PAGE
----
Performance Improvement & Risk Management: NCLEX-RN
In this section of the NCLEX-RN examination, you will be expected to demonstrate your knowledge and skills of performance improvement and risk management in order to:
- Define performance improvement/quality assurance activities
- Participate in performance improvement/quality improvement process
- Report identified client care issues/problems to appropriate personnel (e.g., nurse manager, risk manager)
- Utilize research and other references for performance improvement actions
- Evaluate the impact of performance improvement measures on client care and resource utilization
Measuring the quality has evolved, further developed, and become more regulated and refined over the last decades. It has transitioned and transformed from quality control, to quality assurance, to quality improvement, to performance improvement and continuous quality improvement. It has also transitioned from an emphasis on structures, to an emphasis on process, and now to an emphasis on outcomes, including patient outcomes.
The goal of performance improvement and performance improvement studies is to enhance and improve the outcomes of care, to insure client safety, to increase the efficiency of patient care and related processes, to reduce costs and to reduce risks and liability.
Additionally, performance improvement activities are mandated by external regulatory and credentialing agencies and bodies like the state departments of health, the Joint Commission on the Accreditation of Healthcare Organizations (JCAHO), and the Centers for Medicare and Medicaid (CMS).
Performance improvement activities include the:
- Identification of an opportunity for improvement
- Convening and organizing a group or team to work on the quality improvement activity. This team should have members who are close to the process under study.
- Collection and analysis of data and information including, but not limited to, individual client data, aggregated data for populations of clients, best practices, standards of care, evidence based practices, research studies and the professional literature
- Close and collaborative examination and exploration of the process at hand that is being explored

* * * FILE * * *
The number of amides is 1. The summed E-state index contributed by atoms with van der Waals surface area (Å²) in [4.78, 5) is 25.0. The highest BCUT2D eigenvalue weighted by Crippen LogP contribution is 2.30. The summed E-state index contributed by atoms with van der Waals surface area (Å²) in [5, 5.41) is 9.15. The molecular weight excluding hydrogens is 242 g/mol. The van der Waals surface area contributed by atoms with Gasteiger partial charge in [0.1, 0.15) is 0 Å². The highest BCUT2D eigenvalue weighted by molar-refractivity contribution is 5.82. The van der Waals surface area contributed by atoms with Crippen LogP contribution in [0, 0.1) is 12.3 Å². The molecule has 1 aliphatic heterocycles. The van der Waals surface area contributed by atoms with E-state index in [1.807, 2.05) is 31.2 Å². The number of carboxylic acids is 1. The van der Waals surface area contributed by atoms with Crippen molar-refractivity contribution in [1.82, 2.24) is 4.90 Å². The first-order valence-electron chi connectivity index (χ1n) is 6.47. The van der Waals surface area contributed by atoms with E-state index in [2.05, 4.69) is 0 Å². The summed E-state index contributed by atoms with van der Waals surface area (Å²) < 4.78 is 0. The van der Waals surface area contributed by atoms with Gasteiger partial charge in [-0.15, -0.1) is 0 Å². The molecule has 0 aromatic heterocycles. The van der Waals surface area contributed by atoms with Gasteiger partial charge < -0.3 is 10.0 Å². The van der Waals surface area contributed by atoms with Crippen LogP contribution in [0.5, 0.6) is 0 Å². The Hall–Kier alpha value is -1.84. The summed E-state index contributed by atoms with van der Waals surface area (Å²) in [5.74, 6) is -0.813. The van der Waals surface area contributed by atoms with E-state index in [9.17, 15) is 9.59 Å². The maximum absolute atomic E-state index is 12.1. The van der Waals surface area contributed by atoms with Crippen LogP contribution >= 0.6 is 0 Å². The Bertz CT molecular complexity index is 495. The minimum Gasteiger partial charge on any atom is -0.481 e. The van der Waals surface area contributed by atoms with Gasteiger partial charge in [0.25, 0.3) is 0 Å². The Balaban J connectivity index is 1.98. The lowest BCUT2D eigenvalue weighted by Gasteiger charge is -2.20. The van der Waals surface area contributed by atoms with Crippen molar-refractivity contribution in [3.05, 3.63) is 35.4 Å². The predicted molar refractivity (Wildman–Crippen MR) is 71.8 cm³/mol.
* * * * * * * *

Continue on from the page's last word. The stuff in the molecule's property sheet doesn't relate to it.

- Elimination of variances that adversely affect client care and the quality of the client care provided
The most effective quality improvement activities should focus on areas that have the greatest risk, the greatest costs in terms of both human and monetary costs, the greatest volume, and/or the most problem prone.
Defining Performance Improvement/Quality Assurance Activities
Some of the terms and concepts relating to performance improvement that you should be familiar with and able to apply for your NCLEX-RN examination include:
The Culture of Safety
The healthcare organization must establish and maintain a culture of safety within it in order for the organization to benefit from effective performance improvement activities to promote high quality and safe care for its clients. This culture and the associated values and beliefs must be integrated into all of the healthcare organization's staff members from upper management to the front line employees.
A Blameless Environment
Performance improvement and risk management activities must be conducted in a blame free environment that focuses on the issues and ways to improvement processes and NOT who made the mistake. Errors and problems in a blameless and blame free environment are viewed as opportunities for improvement and not opportunities to blame and punish those who erred. These activities aim to prevent problems and concerns by making all processes fail safe and NOT subject to human error.
Root Cause Analysis and A Blame Free Environment